A Balanced Approach to Children and Screens

posted by Andrea | 04/23/2018

If I had to choose one word to sum up my thoughts on children and screens, it would simply be:

“Moderation.”

Shocking… I know!

As with most things in life, I’m a fan of the “all things in moderation” approach — and yes, that even includes screen time for my children.

While our kids are still far too young (in my opinion) to have access to a computer, a cell phone, or even their own tablet, they definitley do enjoy watching shows on Netflix or via the Disney Jr and PBS Kids apps, and we all love doing Facetime with out-of-town relatives.

Nora also has a reading App her teacher requested we put on the iPad. She does that (or reads actual books) on Sunday afternoons when the other kids are napping.

We sometimes use screen time as a babysitter (no shame!); we sometimes use screen time as an incentive or reward for completing other tasks quickly and without complaining; we sometimes take screen time away as a punishment.

However, most of the time, our children’s screen time is simply part of their daily routine.

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We usually enjoy a little down time to watch a show during our mid-morning and mid-afternoon snacks, when we need a break from whatever else we were doing. Then after the show is over, we switch gears to something else. We might get games or puzzles out, do some baking or getting dinner in the oven, color, play with gak, go outside, etc. etc.

The TV or iPad is just ONE of the things we do each day — just like eating, getting ready, playing with toys, going to school, running errands, etc. It’s not good or bad — it just IS.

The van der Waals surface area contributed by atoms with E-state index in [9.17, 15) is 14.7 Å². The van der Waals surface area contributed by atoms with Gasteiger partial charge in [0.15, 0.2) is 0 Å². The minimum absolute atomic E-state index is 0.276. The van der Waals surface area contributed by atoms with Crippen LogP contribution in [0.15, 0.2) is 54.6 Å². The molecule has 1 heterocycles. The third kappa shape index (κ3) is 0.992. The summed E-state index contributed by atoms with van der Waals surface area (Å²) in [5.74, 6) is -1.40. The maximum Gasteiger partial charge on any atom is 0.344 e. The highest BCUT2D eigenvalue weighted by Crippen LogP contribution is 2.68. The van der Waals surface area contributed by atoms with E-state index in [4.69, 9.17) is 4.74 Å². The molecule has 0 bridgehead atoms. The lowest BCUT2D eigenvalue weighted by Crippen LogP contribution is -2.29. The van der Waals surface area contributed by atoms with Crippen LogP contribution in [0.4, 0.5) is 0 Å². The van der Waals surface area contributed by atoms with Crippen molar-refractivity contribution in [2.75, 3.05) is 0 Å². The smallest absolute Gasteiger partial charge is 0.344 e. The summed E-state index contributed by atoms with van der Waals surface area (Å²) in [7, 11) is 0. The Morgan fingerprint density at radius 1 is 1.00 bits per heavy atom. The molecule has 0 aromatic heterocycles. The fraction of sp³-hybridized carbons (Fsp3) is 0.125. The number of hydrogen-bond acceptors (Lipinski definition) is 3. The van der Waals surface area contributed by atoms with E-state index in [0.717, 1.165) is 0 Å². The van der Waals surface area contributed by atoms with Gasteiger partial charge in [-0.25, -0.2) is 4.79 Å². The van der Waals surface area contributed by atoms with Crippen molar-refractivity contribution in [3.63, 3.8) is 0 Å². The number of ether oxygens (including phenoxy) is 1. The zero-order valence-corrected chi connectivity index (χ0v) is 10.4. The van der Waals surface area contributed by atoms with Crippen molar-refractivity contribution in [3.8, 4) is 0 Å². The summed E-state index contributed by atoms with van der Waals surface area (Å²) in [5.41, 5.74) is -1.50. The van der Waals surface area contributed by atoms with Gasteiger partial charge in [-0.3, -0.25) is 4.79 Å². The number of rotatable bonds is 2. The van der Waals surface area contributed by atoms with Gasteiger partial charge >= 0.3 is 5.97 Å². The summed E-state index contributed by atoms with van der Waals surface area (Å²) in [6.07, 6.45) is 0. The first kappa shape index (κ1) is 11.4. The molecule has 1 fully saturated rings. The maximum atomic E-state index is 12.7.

Of course, there are lots of people now days who feel the need to express their thoughts about how screen time is corrupting our children’s minds… ironically, these expressed “concerns” are usually from people much older than me, with no children’s minds to worry about!

One person I follow on Facebook recently shared an article (along with their strong opinion) about how iPads in particular are “ruining our children’s lives”.

I briefly skimmed the article, but what I found more fascinating was this particular comment….

Honestly, I wanted to slow-clap.

That comment is EXACTLY how I feel and EXACTLY what I want to say any time anyone makes a comment about children and technology! 

Yes I think technology needs to be monitored; yes I think parents need to know what their kids are doing online (and set limits when necessary); yes I think there CAN be lots of scary things to worry about online so parents must talk about this with their children.

But that’s just part of life in the 21st century.

There were lots of things other parents had to worry about in the past that we no longer need to concern ourselves with.

Technology and “screens” aren’t going away anytime soon, so we might as well accept that they will be a huge part of our children’s lives, and simply learn to live WITH them and help our children live WITH them.

If you share my thought process, OR if you’re looking for more information to help you evaluate the use of screens in your home, I thought the following NPR video clip was quite helpful and extremely SIMPLE!

 

For Kids, How Much Screen Time is Too Much? | Let's Talk | NPR

There's so much information — and anxiety — out there about how much time your kids should spend using devices. Here are three rules that can help you limit screen time and maximize its benefits. http://n.pr/2FPQ36e

Posted by NPR on Thursday, March 22, 2018

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Enjoy Screens…

Screens are a wonderful tool we can use to make our lives easier and more enjoyable.